At almost four pounds with a smooth soleplate, this Oster dry iron is everything a dry iron should be. It has variable temperature control for different fabrics and no auto-off feature, so it will always be hot when you need it.
However, because it’s a dry iron, it’s less versatile than a steam iron would be, so it’s less ideal for people who need to iron a wide variety of materials. But, as it doesn’t produce steam, you never need to worry about water drops or mineral buildup ruining your clothes.
8. Hamilton Beach Steam Iron
Good Design, Great Outcome
It may not be the prettiest to look at, but the Hamilton Beach steam iron is an extremely functional iron. Its soleplate has a nonstick coating that makes its glide extremely smoothly. At 1700 watts, it gets very hot very quickly and has exceptionally powerful steam. Additionally, while most irons have a dial beneath the handle to adjust the temperature, this iron’s controls are a set of buttons on top of the handle, which is easier to change and prevents any accidental knocking.
It is on the heavier side, however, and even with the enhanced glide, some users may find it a tad tiring.
7. Panasonic Cordless 360º Freestyle Steam/Dry Iron (NI-WL600)
A Truly Freestyle Iron
This cordless iron features an elliptical shaped soleplate that allows you to move and turn in any direction. It functions as both a steam and dry iron and has two steam settings. Its steam burst function, while helping to fight wrinkles, also serves to clear out its vents and prevent calcium buildup.
Aside from the iron itself being hyper-mobile, its charging base also has a retractable cord–making for easy tidying up. That being said, however, as it isn’t constantly being powered, it can cool down while you’re using it, and you may need to occasionally put it back on its base to reheat.
6. Oliso Smart Iron (TG1100)
Safety Comes First with This Iron
The most expensive iron on this list, the Oliso smart iron is also the most full-featured. Its defining feature is its “iTouch” technology, which detects when your hand is on the handle and lowers and raises the iron accordingly to keep from burning the fabric. This iron also has three different steam settings so that you can choose the strength most appropriate for your needs.
If you can afford it, the Oliso smart iron is a great choice if you want peace of mind. However, most of the other irons on this list also have auto-off features, which turn the heat off if the iron is tipped, which is enough for most people.
5. T-fal Ultraglide Easy Cord (4495)
A Steady and Ergonomic Iron
The T-fal Ultraglide is designed to be functional. Its uniquely-shaped handle is built to keep the (extra long, 12-foot) cord out of your way while you’re using it, and its weight distribution helps it stay stable while standing. It’s lightweight compared to similarly-sized irons and features an exceptional glide.
Its high capacity water tank produces continuous steam at a rate of 35 grams per minute. Both steam and soleplate temperatures are adjustable, and it can be used to steam hanging clothes as well.
4. Sunbeam Steam Master (GCSBSP-201-FFP)
Budget and Family Friendly
The Sunbeam Steam Master is the most economical full-size iron on our list. But that doesn’t mean that it’s lacking anything. This iron is great at blasting away wrinkles with its steam power selection and Shot of Steam feature, which simply huffs out a cloud of steam. You can use it on clothes both when they’re draped over the ironing board and vertically hung.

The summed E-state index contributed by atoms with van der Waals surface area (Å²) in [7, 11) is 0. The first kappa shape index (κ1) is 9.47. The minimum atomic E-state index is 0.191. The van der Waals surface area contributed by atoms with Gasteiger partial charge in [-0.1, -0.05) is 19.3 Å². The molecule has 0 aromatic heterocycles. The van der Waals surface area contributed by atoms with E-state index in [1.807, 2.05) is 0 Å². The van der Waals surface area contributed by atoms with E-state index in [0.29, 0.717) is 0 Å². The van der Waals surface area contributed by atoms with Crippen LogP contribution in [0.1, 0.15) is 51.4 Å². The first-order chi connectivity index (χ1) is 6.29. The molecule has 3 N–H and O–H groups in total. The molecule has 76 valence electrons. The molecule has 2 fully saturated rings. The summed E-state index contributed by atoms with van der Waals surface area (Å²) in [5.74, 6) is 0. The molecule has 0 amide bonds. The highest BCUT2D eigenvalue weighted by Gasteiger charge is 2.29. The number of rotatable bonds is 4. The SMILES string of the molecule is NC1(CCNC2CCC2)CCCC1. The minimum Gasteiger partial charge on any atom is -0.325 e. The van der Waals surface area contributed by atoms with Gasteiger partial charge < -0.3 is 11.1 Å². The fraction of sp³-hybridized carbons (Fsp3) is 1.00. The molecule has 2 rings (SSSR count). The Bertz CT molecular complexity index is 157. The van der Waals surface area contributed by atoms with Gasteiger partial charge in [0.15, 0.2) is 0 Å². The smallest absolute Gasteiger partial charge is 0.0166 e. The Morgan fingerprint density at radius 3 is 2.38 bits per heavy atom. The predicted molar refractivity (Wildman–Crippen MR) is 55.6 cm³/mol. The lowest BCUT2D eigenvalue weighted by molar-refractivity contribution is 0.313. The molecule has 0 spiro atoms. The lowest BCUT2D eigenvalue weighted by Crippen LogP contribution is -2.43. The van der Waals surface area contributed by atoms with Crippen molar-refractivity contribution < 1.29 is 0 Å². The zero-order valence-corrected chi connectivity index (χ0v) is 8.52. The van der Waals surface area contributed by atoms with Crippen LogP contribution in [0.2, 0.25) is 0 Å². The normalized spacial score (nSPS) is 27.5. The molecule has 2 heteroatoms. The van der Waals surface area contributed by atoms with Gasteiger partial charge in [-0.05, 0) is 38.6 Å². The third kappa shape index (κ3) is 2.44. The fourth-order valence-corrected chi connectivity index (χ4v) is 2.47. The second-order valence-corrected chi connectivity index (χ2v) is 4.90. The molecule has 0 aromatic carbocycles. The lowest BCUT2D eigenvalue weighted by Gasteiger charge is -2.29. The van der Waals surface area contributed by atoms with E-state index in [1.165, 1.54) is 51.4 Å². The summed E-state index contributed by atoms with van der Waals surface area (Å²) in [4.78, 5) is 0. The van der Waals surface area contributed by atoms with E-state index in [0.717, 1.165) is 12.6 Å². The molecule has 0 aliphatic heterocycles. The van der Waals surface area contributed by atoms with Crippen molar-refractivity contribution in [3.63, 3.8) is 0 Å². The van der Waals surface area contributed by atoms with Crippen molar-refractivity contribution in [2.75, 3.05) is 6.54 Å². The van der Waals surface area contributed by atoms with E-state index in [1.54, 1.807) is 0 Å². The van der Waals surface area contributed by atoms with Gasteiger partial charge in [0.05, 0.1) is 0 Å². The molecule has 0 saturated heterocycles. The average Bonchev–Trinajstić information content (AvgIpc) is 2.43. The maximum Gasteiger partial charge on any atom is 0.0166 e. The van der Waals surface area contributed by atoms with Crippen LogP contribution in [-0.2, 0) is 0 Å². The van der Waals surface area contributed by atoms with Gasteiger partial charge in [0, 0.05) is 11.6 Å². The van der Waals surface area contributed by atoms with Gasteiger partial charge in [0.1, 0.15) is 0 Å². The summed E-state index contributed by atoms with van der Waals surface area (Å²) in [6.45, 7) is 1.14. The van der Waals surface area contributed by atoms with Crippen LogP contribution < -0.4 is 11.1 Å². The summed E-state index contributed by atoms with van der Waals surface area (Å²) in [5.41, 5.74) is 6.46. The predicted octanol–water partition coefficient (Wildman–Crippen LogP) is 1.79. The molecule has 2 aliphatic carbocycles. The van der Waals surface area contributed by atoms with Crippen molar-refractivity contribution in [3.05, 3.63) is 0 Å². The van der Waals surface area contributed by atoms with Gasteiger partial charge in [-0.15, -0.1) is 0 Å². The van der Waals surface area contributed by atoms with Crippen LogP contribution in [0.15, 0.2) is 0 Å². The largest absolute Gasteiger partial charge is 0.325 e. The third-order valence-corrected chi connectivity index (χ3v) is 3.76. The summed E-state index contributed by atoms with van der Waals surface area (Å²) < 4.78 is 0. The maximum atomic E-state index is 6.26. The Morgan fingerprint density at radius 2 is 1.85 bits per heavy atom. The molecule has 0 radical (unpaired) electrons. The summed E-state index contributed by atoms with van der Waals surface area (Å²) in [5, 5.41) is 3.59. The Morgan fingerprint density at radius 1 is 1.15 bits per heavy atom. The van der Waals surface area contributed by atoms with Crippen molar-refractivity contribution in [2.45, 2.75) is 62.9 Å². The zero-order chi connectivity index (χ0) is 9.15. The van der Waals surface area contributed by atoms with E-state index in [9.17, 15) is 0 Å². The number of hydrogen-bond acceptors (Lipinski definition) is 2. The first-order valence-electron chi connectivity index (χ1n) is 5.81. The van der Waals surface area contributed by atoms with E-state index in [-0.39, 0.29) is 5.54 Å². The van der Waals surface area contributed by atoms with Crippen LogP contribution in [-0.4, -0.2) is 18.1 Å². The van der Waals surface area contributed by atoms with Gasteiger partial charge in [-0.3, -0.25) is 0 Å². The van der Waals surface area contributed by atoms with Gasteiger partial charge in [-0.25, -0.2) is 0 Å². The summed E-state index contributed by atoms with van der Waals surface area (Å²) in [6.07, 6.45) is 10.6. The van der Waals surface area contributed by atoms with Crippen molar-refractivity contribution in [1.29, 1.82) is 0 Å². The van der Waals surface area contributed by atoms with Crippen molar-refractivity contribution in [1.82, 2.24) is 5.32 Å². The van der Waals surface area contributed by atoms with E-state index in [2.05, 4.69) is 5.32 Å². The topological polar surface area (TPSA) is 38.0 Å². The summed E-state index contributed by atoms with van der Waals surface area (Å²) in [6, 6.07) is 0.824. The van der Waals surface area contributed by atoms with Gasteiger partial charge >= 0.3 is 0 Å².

Additionally, it has a retractable cord and auto-off feature, which makes it great for a busy household or anyone who wants easy storage.
3. Black + Decker Digital Advantage Professional Steam Iron (D2030)
An Iron That Just Plain Works
This iron is one of the best all-around irons and gives you a fantastic level of control. It has a high steam rate that’s adjustable for the type of fabric you’re ironing and a digital display that lets you control its temperature. But despite having a powerful steam function, you won’t have to worry about it dripping everywhere, thanks to its anti-drip moisture control features.
The Black + Decker iron is also ergonomically designed with a comfort grip handle and the perfect median weight. However, if you’re the type to prefer a retractable cord, just be warned that this iron does not have one.
2. Rowenta Focus Steam Iron (DW5080)
High Quality Steam Even Without Quality Water
Rowenta is known for its superior irons, and the Focus is no exception. With 400 steam holes across the entire soleplate, accurate temperature control, and a specially designed precision tip for getting into tight spaces, it’s one of the best irons you can buy.
The Focus’ real strength, though, is its Anti-Calc system, which automatically removes calcium build-up and impurities, helping the iron to remain functional and work longer. This means that whether it’s hard or soft, you can use water straight from the tap.
1. CHI Steam Iron (13101)
From Your Hair to Your Trousers, CHI’s Got You Covered
Unlike most irons on the market, CHI’s steam iron features an easy to clean, titanium-infused ceramic soleplate designed to be extra strong and scratch-resistant. The temperature control dial allows you to choose which fabric you’re working with, and it has over 300 steam holes to give you the best outcome. Additionally, its slightly lighter weight and longer cord allow you to be a bit more mobile than with most of the other irons on this list.
If the brand CHI sounds familiar to you, it might be because they’ve been a big name in haircare and styling for decades. The technology they developed for their line of hair flatirons transitions perfectly to clothes ironing, and their irons hold their ground against even the longest standing iron makers.
So there you have it–a comprehensive guide to help you choose the best iron for your needs, as well as a few suggestions to get you started on your hunt. Having the right iron can take the drudgery out of ironing and might even make things fun. But not too much fun–be careful, they’re hot!